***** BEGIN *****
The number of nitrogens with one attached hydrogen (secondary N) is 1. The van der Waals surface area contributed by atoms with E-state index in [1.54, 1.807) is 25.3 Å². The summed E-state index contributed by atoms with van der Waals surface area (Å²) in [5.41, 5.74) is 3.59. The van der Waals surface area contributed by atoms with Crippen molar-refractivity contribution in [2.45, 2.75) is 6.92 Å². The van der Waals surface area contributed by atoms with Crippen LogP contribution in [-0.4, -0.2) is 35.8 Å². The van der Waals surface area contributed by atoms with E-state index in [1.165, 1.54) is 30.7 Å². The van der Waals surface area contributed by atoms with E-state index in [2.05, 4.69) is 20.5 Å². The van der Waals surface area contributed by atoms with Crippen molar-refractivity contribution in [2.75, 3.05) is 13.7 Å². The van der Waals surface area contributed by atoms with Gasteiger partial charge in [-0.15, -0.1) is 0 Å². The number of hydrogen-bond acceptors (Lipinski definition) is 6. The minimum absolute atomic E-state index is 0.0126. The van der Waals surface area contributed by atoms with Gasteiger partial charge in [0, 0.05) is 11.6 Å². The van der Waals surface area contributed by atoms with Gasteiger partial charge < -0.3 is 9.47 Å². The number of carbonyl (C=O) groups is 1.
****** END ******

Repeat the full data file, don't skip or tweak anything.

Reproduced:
The number of nitrogens with one attached hydrogen (secondary N) is 1. The van der Waals surface area contributed by atoms with E-state index in [1.54, 1.807) is 25.3 Å². The summed E-state index contributed by atoms with van der Waals surface area (Å²) in [5.41, 5.74) is 3.59. The van der Waals surface area contributed by atoms with Crippen molar-refractivity contribution in [2.45, 2.75) is 6.92 Å². The van der Waals surface area contributed by atoms with Crippen LogP contribution in [-0.4, -0.2) is 35.8 Å². The van der Waals surface area contributed by atoms with E-state index in [1.165, 1.54) is 30.7 Å². The van der Waals surface area contributed by atoms with E-state index in [2.05, 4.69) is 20.5 Å². The van der Waals surface area contributed by atoms with Crippen molar-refractivity contribution in [2.75, 3.05) is 13.7 Å². The van der Waals surface area contributed by atoms with Gasteiger partial charge in [-0.15, -0.1) is 0 Å². The number of hydrogen-bond acceptors (Lipinski definition) is 6. The minimum absolute atomic E-state index is 0.0126. The van der Waals surface area contributed by atoms with Gasteiger partial charge in [0, 0.05) is 11.6 Å². The van der Waals surface area contributed by atoms with Gasteiger partial charge < -0.3 is 9.47 Å². The number of carbonyl (C=O) groups is 1.